What Is Biophilic Design? How to Incorporate This Trending Style

Here’s how to bring the outdoors inside for a restful, restorative home.

Although we now spend most of our time indoors, the desire to connect with nature is written in our DNA. For our hunter-gatherer ancestors, nature was the source of food, clothing, shelter, and other necessities. Thousands of years later, our needs can be easily met without foraging or hunting, but this pull toward the outdoors remains embedded in our psyches. The challenge is to figure out how to incorporate nature into our mostly indoor lives. That's where biophilic design comes in.

bay window nook bird-of-paradise
Gabriela Herman

The concept comes from the term biophilia, which refers to the human tendency to interact with other forms of life. In design, it means creating a sense of harmony between your home and the world outside, and it's one of the biggest interior design trends.

Biophilic design was called out in Pinterest's 2022 trend report, which noted significant spikes in search interest for the term, and it's a buzzword you'll repeatedly hear from experts across the design industry. After too much time defined mainly by pandemic-driven isolation and anxiety, creating soothing spaces that bolster our health and well-being is perhaps more critical than ever. To introduce this nature-focused trend to your space, consider these ideas for biophilic design.

1. Prioritize plants as a design element.

Seating area with shelving for plants
Stacy Zarin Goldberg Photography LLC

One of the easiest ways to introduce biophilic design to your home is through live plants. If you're a novice plant parent, start small with a low-maintenance plant for your desk or a set of potted herbs on your kitchen windowsill. For the more experienced indoor gardener, take your plant collection to the next level with creative solutions that integrate greenery into the room's design. To reap the benefits of biophilic design, dedicate an entire wall to plants, line your staircase with greenery, or fill each corner of the room with your favorite leafy varieties.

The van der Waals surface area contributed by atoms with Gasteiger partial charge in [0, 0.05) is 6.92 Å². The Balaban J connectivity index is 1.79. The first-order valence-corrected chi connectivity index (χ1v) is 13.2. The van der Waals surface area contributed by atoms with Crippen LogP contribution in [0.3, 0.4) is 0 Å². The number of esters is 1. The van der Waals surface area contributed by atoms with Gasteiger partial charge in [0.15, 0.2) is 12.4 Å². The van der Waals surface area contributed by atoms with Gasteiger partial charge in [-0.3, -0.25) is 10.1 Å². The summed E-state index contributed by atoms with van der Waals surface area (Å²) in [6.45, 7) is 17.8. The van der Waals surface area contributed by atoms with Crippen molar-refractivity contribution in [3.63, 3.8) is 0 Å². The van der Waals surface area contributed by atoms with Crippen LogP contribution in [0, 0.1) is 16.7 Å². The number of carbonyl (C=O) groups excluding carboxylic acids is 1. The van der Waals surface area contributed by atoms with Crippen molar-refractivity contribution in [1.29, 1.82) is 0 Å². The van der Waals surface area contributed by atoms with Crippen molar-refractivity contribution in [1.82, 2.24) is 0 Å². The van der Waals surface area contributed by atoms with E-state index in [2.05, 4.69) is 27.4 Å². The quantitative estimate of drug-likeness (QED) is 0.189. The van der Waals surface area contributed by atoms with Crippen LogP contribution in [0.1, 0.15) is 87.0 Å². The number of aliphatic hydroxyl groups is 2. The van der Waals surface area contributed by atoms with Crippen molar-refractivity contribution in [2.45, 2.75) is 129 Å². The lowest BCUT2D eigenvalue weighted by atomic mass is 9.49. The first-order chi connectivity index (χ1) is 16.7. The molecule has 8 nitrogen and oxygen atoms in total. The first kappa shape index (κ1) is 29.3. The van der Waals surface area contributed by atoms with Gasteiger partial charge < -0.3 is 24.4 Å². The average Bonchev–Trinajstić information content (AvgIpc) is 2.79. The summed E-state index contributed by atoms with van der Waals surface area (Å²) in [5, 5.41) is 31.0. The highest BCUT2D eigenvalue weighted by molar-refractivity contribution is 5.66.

2. Highlights outside views.

Sitting area with couch and large picture window
John Gruen

If you're lucky enough to live in an area surrounded by nature, make sure your home's architecture takes full advantage of it. Frame views of the outdoors with large picture windows uninterrupted by grilles or sashes. This trick lets you utilize nature as wall art, whether you live on a lakefront property or look out over a grassy backyard. Also, consider installing a skylight in a bathroom, hallway, or kitchen for views of the sky (and a boost of natural light).

3. Foster an indoor-outdoor connection.

bright colorful living room with large windows and plants
Justin Coit

Connect indoor and outdoor living areas to create an easy flow between your home and nature. Consider installing sliding doors that you can open to unite your living room with an outdoor patio. A balcony off your bedroom or a deck that connects to your kitchen are other luxuries that can make nature feel like an intentional part of your home's design.

At the very least, open your windows on temperate days to breathe in the fresh air and listen to the sounds of the rain, wind, or birds outside. When it's too hot or cold for open windows, simply pulling up the blinds or drawing the curtains can boost your mood by letting in daylight and offering a glimpse of the outdoors.

4. Decorate with natural elements.

wooden vanity plants bathroom
Kim Cornelison

Biophilic design can also manifest itself in less literal ways. Apart from decorating with living plants, you can achieve a similar effect by filling your home with textures, colors, and shapes that replicate those you might find in nature. Choose materials such as wood, leather, and stone that are a nod to the outdoors, and opt for muted, organic tones in your color schemes. Incorporating subtle nods to nature in your decor is an easy and often inexpensive way to cultivate the calming qualities of biophilic design.

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